Everything We Know about Apple's $3,499 Vision Pro
Introducing the Apple Vision Pro! Who would have thought back then that the graphics-dancing Apple 2 demo, "Apple Vision," would be used to name a futuristic HMD? (Yours truly shakes his head.) But there we have it, folks—the most technologically advanced commercial AR/VR device today.
So first, to know more about the Vision Pro, let's look at what it can do. It's AR and VR, so it takes a switch at the top of the headset to move back and forth between them. When in VR, the visor goes opaque. In AR, the visor displays an image of your eyes, so the person(s) in the same room knows when you are looking at them. Ohhh Grandma, what big eyes you have!
The Vision Pro comes loaded with several AR and VR apps that you can use the same way you can use the same or similar apps on a computer or mobile device. In AR, the information is projected on an overlaying screen on top of your real-world environment. Don't be fooled, however, because the HMD catches the current video image of your surroundings plus the projected AR info and displays it to you. The HMD is a VR device (no see-through glass visor), so everything you see is via the OLED displays. In VR, it acts just as such—an environment-isolating VR HMD. Probably everything you can do with your iPhone or iPad, you can do with the Vision Pro. Watch movies, gaming events, video conferences (FaceTime), work on apps, and do anything you might do in the office with your PC or Mac. However, as the HMD is new, more apps will have to be developed in time.
As an HMD, the Vision Pro allows you to watch 3D movies and videos, where you can turn 360° for a roundabout view. Movies can be projected via super widescreen, and get this, aside from Apple TV, you've got the chance to watch all those wonderful shows on Disney+! (Smile) hehehe... Also, for the sentimental at heart, one can record images and videos of loved ones that one can always watch in a far later future, like your sweet little daughter who in the future would be 100 pounds heavier than you. Sigh... such wonderful memories! Speaking of weight, Apple has decided to separate the internal battery from the HMD to lighten it for those who intend to keep it on for a bit longer. The Vision Pro uses a separate rechargeable portable tethered battery pack that can be carried in the pocket of the user. The one drawback is that it currently only carries a max charge lasting around two hours.
Apple's HMD operates differently from current-day HMDs, primarily not using controllers to interface with the apps and mixed environments. The Vision Pro detects a combination of tracked eye and hand movements to execute commands and takes them as input into how a controller or keyboard performs. Just look at an icon; the Vision Pro highlights it for you. Reach out with your fingers, and click it goes. The secret is in the bunch of sensors that can be found on the HMD.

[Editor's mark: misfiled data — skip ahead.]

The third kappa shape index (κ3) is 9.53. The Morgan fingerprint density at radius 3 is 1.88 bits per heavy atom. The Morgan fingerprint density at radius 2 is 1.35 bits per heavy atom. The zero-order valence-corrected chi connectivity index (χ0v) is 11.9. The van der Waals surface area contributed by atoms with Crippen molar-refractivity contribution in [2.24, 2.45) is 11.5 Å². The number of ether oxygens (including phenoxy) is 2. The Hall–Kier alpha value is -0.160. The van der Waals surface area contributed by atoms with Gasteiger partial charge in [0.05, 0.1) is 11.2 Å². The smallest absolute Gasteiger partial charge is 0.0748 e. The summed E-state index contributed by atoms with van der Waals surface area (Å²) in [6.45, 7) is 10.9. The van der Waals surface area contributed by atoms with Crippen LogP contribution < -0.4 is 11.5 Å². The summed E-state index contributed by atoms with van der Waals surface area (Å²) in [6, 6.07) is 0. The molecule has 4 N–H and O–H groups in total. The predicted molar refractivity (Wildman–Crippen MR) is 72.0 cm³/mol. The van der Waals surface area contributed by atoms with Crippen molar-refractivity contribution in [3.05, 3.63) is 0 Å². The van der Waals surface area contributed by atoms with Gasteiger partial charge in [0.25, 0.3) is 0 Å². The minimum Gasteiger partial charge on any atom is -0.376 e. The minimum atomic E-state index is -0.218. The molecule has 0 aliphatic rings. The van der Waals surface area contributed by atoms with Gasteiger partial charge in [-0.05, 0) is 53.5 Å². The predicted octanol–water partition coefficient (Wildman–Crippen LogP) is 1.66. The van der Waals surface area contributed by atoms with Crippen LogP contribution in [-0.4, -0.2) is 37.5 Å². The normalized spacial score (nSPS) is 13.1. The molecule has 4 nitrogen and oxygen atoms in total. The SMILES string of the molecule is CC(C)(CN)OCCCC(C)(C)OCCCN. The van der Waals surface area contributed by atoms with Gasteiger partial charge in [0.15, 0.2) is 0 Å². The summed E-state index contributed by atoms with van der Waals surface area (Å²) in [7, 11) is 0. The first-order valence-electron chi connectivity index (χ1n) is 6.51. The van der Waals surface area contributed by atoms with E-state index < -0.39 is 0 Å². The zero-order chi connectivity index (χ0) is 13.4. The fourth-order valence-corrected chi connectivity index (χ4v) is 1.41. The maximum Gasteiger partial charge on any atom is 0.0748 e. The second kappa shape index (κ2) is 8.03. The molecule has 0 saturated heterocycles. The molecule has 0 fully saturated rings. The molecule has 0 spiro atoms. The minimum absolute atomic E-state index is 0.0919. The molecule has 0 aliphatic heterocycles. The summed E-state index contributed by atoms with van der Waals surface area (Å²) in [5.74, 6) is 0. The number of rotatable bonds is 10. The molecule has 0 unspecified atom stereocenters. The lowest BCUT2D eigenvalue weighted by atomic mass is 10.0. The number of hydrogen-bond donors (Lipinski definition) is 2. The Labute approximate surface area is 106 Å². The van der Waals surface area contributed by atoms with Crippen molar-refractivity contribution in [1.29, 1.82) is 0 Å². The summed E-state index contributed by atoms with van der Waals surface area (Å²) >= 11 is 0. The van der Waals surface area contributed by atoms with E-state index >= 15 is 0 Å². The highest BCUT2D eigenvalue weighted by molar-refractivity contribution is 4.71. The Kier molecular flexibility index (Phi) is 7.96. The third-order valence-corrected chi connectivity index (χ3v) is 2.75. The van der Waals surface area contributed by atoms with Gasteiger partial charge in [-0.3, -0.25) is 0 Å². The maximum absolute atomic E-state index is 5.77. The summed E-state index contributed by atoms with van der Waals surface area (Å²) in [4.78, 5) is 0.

To begin with, it uses two micro-OLED displays running at 4K pixels each for extra crisp graphic resolution. These displays use three-element lenses connected to built-in eye-tracking LEDs and cameras. The headset has 12 cameras and several sensors, including IR illuminators, side cameras, and downward cameras.
Sensors include a LIDAR scanner, a depth sensor, and several microphones. These keep track of your eye and hand movements and display data, information, and graphics in response to them. The system also uses optical identification that scans the iris of your eyes using infrared and cameras for authentication purposes. Also, it has its own custom-made "Spatial" audio system built into the head strap. Advanced electronics-wise, the entire system uses two Apple proprietary processor chips. The M2 chip, essentially a MAC chip, runs the Apple Vision OS, executes commands and programs, and provides the graphics and audio output. The R1 chip handles the input data from the sensors, cameras, and microphones.
However, at the current time, despite the intuitive interface of the Vision Pro, most of the applications that are available for use are currently geared towards professional and data processing use. Game developers will take some time to create VR/AR games that can use the advanced interface and output that Apple's HMD provides. Controllers play a big part in VR gaming, and although the potential to be able to grasp an object with your own hands (via the HMD's trackers), the lack of tactile feedback would be an issue to contend with. Some form of VR gloves would have to be developed to take the place of the controllers currently at hand.
Sadly, the price of the initial version of the Vision Pro places it out of the reach of almost 99.9% of the human race, so Apple is taking steps to address this reality by starting the development of two cheaper versions to follow. One is priced as much as the high-end iPhone models, and another is priced more affordable, like the lower-end iPhones. Hopefully, they get this going for the AR/VR-using public's sake. Regardless, the rich will always be able to fork out the cash for the initial model. For us gaming pundits hanging by the sidelines, let's wait and see.